Progress was delayed by the second election that year, in October 1974, but someone who was deeply involved in the discussions throughout the process as chief whip of the Scottish National Party group of seven, then eleven, was one Hamish Watt. He was very enthusiastic about the move, especially as it would ensure not only that the number of seats that a party had in the house would be taken into account, but that the number of votes that were cast for each party in the election would be used in devising the formula.

As members who know my father can imagine, I was subjected to a running commentary on the machinations of those who were involved in considering the proposals, but he was immensely proud to have been part of that process. All those who are listening to the debate in parties’ central offices in the members’ block will now know where the origins of their posts and the money for them comes from. It is difficult to believe that Short money for Opposition parties did not exist earlier than the 1970s, but there it is.

That explains my ability to correct the term “short money” in the original paper by giving it a capital “s” and my eagerness to speak in today’s debate. Here endeth the history lesson.


Jamie Halcro Johnston (Highlands and Islands) (Con)

I am delighted that I do not have to tear up my speech and that this is the consensual debate that I thought that it was going to be.

I welcome the progress of the bill and offer my thanks to those who have been involved—in particular, the members of the Standards, Procedures and Public Appointments Committee and its staff. Bill Kidd has laid out the detail of the provisions, so I will not go over that again.

When I spoke briefly in the debate on the proposed bill back in February, I provided some background on the history of payments to political parties in the United Kingdom, as Maureen Watt has just done. I will not rehash those points, but it is important to reflect on the role that such payments have in enhancing our parliamentary democracy.

The bill might serve as a reminder that democracy is about more than just elections; it requires active and functioning Opposition parties, informed debate, an informed electorate and involvement in the wider processes of how we are governed. In a healthy democracy, we should constantly reflect on how to enhance and improve our democratic engagement and procedures.

In many ways, not a lot has changed since last I spoke on the subject. Because the bill is a committee bill, the familiar process of preparing a stage 1 report for Parliament to consider has been bypassed. Much of the scrutiny and engagement work has already taken place, as the committee outlined its proposals. However, the rather straightforward sections of the bill and its documentation have been examined by the Finance and Constitution Committee, and its call for views did not receive any responses; its report reflects that fact. That should not come as any great surprise, given that, as the financial memorandum notes, the costs of shifting responsibilities from ministers to the Scottish Parliamentary Corporate Body will be “minimal”.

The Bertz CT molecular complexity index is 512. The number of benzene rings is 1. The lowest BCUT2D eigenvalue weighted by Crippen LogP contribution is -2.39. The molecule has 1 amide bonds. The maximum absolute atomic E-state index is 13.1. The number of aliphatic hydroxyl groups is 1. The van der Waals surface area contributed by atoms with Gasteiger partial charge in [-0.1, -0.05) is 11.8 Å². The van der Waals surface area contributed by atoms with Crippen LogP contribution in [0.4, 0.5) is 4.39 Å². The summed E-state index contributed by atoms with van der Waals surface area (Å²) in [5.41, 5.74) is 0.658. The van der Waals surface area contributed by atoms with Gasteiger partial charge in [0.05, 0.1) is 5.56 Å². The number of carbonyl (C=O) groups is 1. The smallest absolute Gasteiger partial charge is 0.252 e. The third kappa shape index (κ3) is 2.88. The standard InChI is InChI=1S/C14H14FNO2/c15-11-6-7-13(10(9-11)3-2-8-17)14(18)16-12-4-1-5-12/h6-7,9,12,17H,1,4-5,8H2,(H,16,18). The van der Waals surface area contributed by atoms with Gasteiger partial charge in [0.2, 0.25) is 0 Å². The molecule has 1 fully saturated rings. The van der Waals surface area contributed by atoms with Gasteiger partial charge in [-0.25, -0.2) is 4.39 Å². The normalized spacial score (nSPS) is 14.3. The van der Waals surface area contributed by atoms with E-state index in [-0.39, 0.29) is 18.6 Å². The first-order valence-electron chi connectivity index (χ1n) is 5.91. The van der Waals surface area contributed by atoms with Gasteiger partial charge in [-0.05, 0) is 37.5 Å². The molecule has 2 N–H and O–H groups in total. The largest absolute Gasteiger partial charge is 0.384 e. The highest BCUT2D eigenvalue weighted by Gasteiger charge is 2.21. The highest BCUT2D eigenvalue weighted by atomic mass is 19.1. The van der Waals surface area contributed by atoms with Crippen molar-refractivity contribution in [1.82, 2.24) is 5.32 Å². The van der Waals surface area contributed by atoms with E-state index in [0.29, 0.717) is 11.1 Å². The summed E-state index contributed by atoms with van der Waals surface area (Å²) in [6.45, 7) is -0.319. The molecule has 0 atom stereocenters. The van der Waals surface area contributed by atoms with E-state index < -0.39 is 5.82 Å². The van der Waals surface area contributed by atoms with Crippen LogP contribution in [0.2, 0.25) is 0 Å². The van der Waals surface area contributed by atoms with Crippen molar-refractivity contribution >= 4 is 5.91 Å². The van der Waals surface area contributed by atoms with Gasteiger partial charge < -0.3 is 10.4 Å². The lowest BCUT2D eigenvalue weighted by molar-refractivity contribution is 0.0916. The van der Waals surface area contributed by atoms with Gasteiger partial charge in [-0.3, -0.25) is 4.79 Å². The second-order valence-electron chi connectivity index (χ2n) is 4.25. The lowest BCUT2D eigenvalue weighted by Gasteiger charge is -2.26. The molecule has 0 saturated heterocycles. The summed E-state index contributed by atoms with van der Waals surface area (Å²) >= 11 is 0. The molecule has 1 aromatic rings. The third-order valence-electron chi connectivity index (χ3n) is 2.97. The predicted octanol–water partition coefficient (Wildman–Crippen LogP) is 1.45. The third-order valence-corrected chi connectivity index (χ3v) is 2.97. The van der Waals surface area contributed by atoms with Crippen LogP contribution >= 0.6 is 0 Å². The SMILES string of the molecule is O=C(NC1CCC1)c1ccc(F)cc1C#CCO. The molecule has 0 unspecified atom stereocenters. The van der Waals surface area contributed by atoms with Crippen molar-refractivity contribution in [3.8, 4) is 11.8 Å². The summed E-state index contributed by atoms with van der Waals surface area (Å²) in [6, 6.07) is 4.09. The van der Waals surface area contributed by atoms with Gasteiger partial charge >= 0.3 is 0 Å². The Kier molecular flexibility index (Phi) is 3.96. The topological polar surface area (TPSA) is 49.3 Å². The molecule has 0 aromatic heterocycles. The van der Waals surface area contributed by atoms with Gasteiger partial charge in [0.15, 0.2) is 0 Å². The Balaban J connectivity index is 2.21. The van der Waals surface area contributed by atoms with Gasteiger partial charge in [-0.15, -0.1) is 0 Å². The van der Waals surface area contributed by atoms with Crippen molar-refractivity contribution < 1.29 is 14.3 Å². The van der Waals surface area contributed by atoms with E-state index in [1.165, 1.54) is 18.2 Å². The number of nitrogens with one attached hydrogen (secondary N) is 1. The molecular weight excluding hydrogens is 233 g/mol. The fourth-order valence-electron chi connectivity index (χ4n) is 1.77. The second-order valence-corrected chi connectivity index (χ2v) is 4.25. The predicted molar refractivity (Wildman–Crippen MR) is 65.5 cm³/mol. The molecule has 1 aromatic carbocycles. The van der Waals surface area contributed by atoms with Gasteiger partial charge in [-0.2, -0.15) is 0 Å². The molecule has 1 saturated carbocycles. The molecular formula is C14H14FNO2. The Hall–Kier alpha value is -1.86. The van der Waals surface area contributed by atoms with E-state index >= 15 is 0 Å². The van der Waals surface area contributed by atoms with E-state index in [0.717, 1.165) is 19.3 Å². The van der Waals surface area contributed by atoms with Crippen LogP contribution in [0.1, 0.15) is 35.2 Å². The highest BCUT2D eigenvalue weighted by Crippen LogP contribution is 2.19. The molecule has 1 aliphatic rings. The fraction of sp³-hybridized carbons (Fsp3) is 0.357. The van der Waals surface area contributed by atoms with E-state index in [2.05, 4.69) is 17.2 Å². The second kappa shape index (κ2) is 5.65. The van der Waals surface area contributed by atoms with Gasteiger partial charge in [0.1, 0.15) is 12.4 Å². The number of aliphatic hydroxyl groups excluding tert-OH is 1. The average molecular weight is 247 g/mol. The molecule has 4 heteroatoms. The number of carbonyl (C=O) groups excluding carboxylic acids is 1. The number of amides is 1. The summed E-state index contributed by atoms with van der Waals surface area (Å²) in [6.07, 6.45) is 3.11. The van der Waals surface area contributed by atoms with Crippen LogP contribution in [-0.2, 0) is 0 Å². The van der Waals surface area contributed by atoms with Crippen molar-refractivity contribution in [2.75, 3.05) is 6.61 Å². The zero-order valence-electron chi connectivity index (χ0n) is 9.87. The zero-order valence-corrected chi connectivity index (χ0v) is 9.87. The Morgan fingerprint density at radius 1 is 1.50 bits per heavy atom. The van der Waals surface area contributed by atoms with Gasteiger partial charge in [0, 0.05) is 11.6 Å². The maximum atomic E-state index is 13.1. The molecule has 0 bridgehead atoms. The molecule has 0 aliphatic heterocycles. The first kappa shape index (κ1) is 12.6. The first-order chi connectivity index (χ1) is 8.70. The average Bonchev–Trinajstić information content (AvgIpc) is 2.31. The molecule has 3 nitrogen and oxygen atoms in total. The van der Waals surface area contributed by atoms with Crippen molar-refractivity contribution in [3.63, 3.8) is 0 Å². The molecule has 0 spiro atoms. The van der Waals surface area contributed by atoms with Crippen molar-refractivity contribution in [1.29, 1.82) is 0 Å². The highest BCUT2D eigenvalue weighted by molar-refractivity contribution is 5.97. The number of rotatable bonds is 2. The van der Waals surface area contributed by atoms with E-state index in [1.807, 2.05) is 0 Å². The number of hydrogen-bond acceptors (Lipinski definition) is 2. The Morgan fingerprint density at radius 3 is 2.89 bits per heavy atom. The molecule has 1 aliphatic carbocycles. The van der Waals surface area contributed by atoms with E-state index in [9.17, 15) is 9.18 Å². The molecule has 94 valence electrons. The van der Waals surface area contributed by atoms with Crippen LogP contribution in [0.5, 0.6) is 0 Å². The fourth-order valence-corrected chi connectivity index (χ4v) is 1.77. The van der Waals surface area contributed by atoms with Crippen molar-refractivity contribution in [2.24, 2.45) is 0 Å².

However, it is right that such processes take place and that proposed legislation—particularly proposed legislation that seeks to amend our foundational statutes—is given the full scrutiny that it deserves. That said, when we introduced the bill, the committee did not foresee there being any great controversy regarding what we proposed. As has been set out, the bill presents a small but sensible change of responsibilities. Consultation responses have welcomed its provisions, and its principles have been well received across Parliament.

It is unlikely that this afternoon’s debate will feature heavily in tomorrow’s newspapers, but it is welcome that this parliamentary housekeeping is taking place, because it is a necessary part of what we all do. I support the bill, and the Scottish Conservatives will give it their backing again today, as we have done in the Standards, Procedures and Public Appointments Committee.


Neil Findlay (Lothian) (Lab)

I thank the convener of the Standards, Procedures and Public Appointments Committee and Dave Stewart from the Scottish Parliamentary Corporate Body for opening the debate.

I think we all recognise that the funding of political parties is very important to the running of our democracy. If we want to have a thriving parliamentary democracy, we need to invest in it by providing financial support for things such as research, policy development, stakeholder engagement, communications and all that goes along with the work of political parties. A functioning, effective and accountable democracy costs money.

The bill—let us be honest—is a pretty dull one. It is process driven, dry and bureaucratic. It is not the sort of bill that gets us jumping out of bed in the morning, but it is without doubt an important piece of legislation as it will transfer responsibility for Short money from ministers to Parliament, where it should probably always have sat, in my opinion. We should never see control over this important budget line in the hands of ministers of any political party, so the bill is a good move and a democratic one.